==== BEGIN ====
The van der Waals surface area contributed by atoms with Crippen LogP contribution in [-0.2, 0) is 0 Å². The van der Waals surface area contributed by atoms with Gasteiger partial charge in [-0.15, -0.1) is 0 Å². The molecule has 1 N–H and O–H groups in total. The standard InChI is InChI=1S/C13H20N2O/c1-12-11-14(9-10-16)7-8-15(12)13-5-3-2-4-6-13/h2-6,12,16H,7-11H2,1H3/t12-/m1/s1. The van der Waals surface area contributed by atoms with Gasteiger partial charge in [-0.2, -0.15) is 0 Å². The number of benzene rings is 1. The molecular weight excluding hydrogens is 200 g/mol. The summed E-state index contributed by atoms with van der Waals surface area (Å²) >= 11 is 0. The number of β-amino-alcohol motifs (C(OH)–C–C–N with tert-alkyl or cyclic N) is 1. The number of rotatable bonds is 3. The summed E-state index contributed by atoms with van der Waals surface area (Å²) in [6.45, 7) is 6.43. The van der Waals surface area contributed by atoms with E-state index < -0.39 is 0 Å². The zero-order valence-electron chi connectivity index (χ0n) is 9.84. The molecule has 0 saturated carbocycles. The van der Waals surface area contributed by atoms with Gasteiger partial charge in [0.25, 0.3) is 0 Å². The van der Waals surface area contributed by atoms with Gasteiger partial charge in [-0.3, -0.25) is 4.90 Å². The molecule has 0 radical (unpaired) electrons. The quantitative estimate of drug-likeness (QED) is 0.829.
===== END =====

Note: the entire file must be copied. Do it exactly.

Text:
The van der Waals surface area contributed by atoms with Crippen LogP contribution in [-0.2, 0) is 0 Å². The van der Waals surface area contributed by atoms with Gasteiger partial charge in [-0.15, -0.1) is 0 Å². The molecule has 1 N–H and O–H groups in total. The standard InChI is InChI=1S/C13H20N2O/c1-12-11-14(9-10-16)7-8-15(12)13-5-3-2-4-6-13/h2-6,12,16H,7-11H2,1H3/t12-/m1/s1. The van der Waals surface area contributed by atoms with Gasteiger partial charge in [-0.2, -0.15) is 0 Å². The number of benzene rings is 1. The molecular weight excluding hydrogens is 200 g/mol. The summed E-state index contributed by atoms with van der Waals surface area (Å²) >= 11 is 0. The number of β-amino-alcohol motifs (C(OH)–C–C–N with tert-alkyl or cyclic N) is 1. The number of rotatable bonds is 3. The summed E-state index contributed by atoms with van der Waals surface area (Å²) in [6.45, 7) is 6.43. The van der Waals surface area contributed by atoms with E-state index < -0.39 is 0 Å². The zero-order valence-electron chi connectivity index (χ0n) is 9.84. The molecule has 0 saturated carbocycles. The van der Waals surface area contributed by atoms with Gasteiger partial charge in [0.25, 0.3) is 0 Å². The van der Waals surface area contributed by atoms with Gasteiger partial charge in [-0.3, -0.25) is 4.90 Å². The molecule has 0 radical (unpaired) electrons. The quantitative estimate of drug-likeness (QED) is 0.829.